How Do I File a Verified Petition?
After a Texas lawyer determines that a party has a valid cause of action, they must draft and file a “Plaintiff’s Petition” with the appropriate Texas court. The Petition must be written in clear and succinct sentences, must state what the defendant is alleged to have done, and the type of relief that the plaintiff is seeking from the defendant or respondent. In most civil cases, the primary form of relief is usually monetary damages.
The plaintiff must also provide contact information for both themselves and the opposing party. In the event that the plaintiff is suing a business, they can find this information in the business records database, which is controlled by the Texas Secretary of State.
Additionally, the Petition must assert a specific and valid legal claim along with facts that support it. It should be noted, however, that the plaintiff will not be required to plead or present any evidence at this time. Once the Petition is drafted, it must be filed in the proper Texas county and court. The plaintiff must pay the requisite filing fees and then serve copies of the documents filed on the respondent.
Specifically, in Texas, the plaintiff must serve the defendant with a copy of the Petition and Citation, which can be obtained by requesting it from a court clerk. These documents inform the defendant about why they are being sued, what legal violation they are being sued for, and put them on notice that they must respond and appear in a particular Texas court. The plaintiff can ask that the clerk arrange to have a process server give the respondent these documents.
Finally, after the respondent is served, the plaintiff must file an affidavit called a “Proof of Service”, to notify the court that this step is complete. Then the ball is in the defendant’s court to either respond to the petition, file a counter-petition, or make a special appearance. The defendant will need to do this within the amount of time prescribed by the Texas Rules of Civil Procedure. A Texas lawyer can explain more about these laws.
What Is a Justice Court?
The state of Texas refers to small claims courts as, “Justice Courts”. In Texas, most lawsuits brought by private individuals against other private parties will be resolved in a Justice Court. Justice Courts were created as a venue in which nonlawyers could easily represent themselves and have somewhere to settle legal disputes that do not warrant the expense that formal litigation sometimes poses.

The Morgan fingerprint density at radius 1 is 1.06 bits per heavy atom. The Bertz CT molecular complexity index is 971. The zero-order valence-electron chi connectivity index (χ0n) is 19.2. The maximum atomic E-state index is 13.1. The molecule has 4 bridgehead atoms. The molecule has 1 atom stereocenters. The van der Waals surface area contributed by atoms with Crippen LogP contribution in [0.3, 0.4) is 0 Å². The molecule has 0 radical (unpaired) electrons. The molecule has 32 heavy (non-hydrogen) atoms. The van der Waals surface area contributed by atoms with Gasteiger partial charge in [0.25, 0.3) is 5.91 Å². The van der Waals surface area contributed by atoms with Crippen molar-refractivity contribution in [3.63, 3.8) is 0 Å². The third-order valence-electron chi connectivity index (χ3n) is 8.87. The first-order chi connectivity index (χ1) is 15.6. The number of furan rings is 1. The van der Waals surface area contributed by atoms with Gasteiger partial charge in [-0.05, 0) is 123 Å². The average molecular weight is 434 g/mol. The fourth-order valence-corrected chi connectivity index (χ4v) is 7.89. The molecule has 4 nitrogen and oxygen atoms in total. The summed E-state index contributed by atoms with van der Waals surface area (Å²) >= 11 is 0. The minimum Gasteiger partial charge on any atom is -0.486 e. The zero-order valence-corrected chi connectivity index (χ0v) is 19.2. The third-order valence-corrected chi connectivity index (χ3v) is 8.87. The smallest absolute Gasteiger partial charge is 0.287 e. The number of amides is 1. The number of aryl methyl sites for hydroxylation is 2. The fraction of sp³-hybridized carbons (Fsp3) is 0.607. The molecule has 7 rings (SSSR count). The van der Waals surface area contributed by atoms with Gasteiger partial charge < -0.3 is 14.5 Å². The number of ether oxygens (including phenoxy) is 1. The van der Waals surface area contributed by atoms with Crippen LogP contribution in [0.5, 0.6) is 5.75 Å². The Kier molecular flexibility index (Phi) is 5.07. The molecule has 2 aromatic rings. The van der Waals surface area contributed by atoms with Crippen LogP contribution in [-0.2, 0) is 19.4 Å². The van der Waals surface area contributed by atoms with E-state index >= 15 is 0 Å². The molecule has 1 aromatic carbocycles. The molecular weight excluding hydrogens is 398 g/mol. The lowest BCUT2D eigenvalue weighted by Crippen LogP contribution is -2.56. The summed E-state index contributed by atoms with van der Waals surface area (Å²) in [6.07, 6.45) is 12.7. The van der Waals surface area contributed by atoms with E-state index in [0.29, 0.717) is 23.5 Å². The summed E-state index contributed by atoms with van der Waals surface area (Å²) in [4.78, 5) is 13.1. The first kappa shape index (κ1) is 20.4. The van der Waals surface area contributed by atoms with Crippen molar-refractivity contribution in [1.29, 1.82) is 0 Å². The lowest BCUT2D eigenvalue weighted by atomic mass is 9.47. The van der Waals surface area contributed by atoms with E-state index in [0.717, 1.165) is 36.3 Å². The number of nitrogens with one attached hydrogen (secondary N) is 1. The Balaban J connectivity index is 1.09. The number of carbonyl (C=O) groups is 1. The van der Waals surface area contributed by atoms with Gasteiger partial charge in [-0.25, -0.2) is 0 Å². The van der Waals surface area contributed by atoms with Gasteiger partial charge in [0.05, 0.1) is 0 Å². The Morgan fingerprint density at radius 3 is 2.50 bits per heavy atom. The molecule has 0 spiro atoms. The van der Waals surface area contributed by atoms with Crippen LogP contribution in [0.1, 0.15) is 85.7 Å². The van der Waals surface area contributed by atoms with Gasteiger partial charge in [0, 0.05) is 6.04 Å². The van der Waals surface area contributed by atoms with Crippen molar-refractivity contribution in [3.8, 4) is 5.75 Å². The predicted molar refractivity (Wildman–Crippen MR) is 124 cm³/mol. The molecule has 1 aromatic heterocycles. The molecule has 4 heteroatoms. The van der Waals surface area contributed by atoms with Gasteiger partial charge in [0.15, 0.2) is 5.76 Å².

According to the Texas Rules of Civil Procedure, the most a person can recover in Justice Court is $20,000; an amount that includes attorneys’ fees. However, individuals who meet the requirements to be heard in Justice Court will typically represent themselves. Again, the purpose of a Justice Court is to streamline the legal process and give laypersons a place where they can settle smaller issues themselves at a reduced cost.
Not all cases can be brought in Justice Court. If a lawsuit involves complex legal issues or is for an amount that is more than $20,000, then a plaintiff must file their claim with another court and will most likely need to hire an attorney to represent them. Additionally, a Justice Court can only award monetary damages, not equitable relief. Thus, if a plaintiff is seeking an injunction or specific performance, a Justice Court cannot grant this type of remedy.
What Types of Cases can be Brought to Justice Court?
As discussed above, only disputes for monetary damages that are under $20,000 can be heard by a Justice Court.
Some common types of cases that may be brought in Justice Court include when a plaintiff is requesting that a friend repay them for money they borrowed (under $20,000 of course), when a landlord refuses to return a plaintiff’s security deposit despite meeting all the requirements of a lease, and if a plaintiff has been charged for services they did not agree to or receive.